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Confetti and Carnevale

Mel Flanagan | Tuesday, March 6, 2012

This year, my weekend before Ash Wednesday was not occupied with deciding what to give up for Lent as it usually is. Instead, I spent it celebrating Carnevale, an annual 10-day festival that culminates on Fat Tuesday and features parades, masquerade balls and entertainment.

I traveled to Venice, the site of one of the world’s largest and most popular Carnevale events, for the last weekend of the festival before Lent began. Because of the impending Ash Wednesday, we were expecting huge crowds and crazy parties until dawn. As a result, we were slightly disappointed when we arrived in Venice at 4 a.m. on Friday morning and the city looked completely deserted. Nevertheless, we navigated ourselves to our hostel and slept for a few hours before we began our day’s activities.

When we woke up later on Friday, we felt more of the festival atmosphere we were expecting. We passed a square that was heavily decorated and held tents filled with food and souvenirs, as well as an ice skating rink that had been constructed just for the few weeks of Carnevale. We chose to spend most of Friday on Burano, a small island off the coast of Venice famous for its brightly colored houses. We wandered along the canals and admired the picturesque homes, as well as the lacework and glass that Burano is known for.

On Saturday we fully immersed ourselves in the spirit of Carnevale. We woke up early and headed to San Marco Square, the main square of Venice and the heart of the festival. The crowd was enormous – a square that would normally take five minutes to cross took at least thirty. Our first stop was the Fontana del Vino, a fountain next to San Marco Basilica that spurted red wine instead of water. With our drinks in hand, we stood back and observed the mass of people.

Before Carnevale, I had assumed the most dedicated revelers would simply wear elaborate masks. I could not have been more wrong. Hundreds of people dressed from head to toe in crazy and beautiful costumes stood alone, in pairs or in groups at random places throughout the square. There were couples wearing complete Victorian or Renaissance garb, women dressed in colorful silk dresses and matching headpieces and groups of people who looked like they just walked out of a circus. And all of them were wearing masks. Some wore only eye masks, other chose solid color masks that covered their mouths as well and still others had decorated masks that encircled their heads and displayed multiple faces. Unfortunately many people also wore my least favorite type of mask, one with a long and creepy bird beak.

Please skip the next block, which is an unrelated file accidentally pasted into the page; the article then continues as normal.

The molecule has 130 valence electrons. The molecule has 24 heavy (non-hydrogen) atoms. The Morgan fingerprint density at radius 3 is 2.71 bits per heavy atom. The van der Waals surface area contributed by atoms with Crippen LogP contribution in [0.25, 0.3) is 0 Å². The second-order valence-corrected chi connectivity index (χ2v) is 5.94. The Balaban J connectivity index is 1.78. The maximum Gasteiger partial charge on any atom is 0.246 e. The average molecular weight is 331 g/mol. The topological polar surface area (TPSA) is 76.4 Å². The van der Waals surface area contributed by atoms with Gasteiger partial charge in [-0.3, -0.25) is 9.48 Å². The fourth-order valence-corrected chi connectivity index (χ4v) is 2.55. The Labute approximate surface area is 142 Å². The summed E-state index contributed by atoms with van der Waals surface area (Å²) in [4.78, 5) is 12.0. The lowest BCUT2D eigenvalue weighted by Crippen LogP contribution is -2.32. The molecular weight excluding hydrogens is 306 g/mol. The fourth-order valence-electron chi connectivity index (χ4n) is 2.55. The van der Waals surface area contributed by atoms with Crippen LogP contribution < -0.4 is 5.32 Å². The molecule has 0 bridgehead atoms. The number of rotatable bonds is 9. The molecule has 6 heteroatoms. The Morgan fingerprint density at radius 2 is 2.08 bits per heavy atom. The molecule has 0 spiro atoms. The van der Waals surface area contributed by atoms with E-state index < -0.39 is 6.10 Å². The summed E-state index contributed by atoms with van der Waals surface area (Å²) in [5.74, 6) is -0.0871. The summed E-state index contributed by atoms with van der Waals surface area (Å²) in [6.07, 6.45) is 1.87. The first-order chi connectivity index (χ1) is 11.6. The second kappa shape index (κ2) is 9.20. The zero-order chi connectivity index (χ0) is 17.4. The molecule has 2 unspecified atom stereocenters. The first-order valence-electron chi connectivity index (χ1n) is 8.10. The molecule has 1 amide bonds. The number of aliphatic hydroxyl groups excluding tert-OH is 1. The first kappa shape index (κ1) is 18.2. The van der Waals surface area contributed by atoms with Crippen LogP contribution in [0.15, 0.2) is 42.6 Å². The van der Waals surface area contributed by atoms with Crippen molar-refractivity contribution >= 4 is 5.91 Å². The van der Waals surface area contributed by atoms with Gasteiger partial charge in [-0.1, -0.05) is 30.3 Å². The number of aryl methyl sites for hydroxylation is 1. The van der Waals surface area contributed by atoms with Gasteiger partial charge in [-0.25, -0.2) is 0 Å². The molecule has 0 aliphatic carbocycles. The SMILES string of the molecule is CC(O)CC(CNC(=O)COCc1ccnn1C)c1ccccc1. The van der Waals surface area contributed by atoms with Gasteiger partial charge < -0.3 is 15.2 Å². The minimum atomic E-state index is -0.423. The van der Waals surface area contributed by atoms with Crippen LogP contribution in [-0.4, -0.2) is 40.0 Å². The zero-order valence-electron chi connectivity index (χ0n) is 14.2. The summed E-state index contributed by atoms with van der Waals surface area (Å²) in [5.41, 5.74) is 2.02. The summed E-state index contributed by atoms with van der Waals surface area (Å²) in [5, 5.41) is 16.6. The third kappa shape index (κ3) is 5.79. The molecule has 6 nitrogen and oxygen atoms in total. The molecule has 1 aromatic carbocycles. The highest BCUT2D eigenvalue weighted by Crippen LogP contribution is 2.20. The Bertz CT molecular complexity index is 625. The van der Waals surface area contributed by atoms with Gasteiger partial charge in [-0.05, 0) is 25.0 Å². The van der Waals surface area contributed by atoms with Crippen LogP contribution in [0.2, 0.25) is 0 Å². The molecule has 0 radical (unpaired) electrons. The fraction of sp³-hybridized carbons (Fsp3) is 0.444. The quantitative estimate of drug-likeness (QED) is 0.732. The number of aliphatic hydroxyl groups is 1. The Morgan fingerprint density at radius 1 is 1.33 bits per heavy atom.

For a long time we debated whether the stationary characters were employed by the city of Venice for the festival or whether they simply loved Carnevale and wanted to embrace its final days. Either way, the characters stood silently for hours, allowing the crowds to pause and snap photos with them. After seeing the beautiful masks worn by everyone in the square, we were driven to find masks of our own, and we each picked out different colors and styles.

After dinner and a tranquil gondola ride through the canals of the city, we traveled to a square known for its nightlife to celebrate our last night in Venice. The deserted city of our first night was nowhere to be seen. Revelers in costumes still wandered the square, which was packed with people spilling out of the many bars. There was confetti everywhere, both on the ground and still being thrown in the air at random times by passersby. As a result, we woke up with an additional Carnevale souvenir, hundreds of confetti pieces on our clothes, in our bags and tangled in our hair. Although we enjoyed the morning surprise, I’m not so sure our hostel owner did.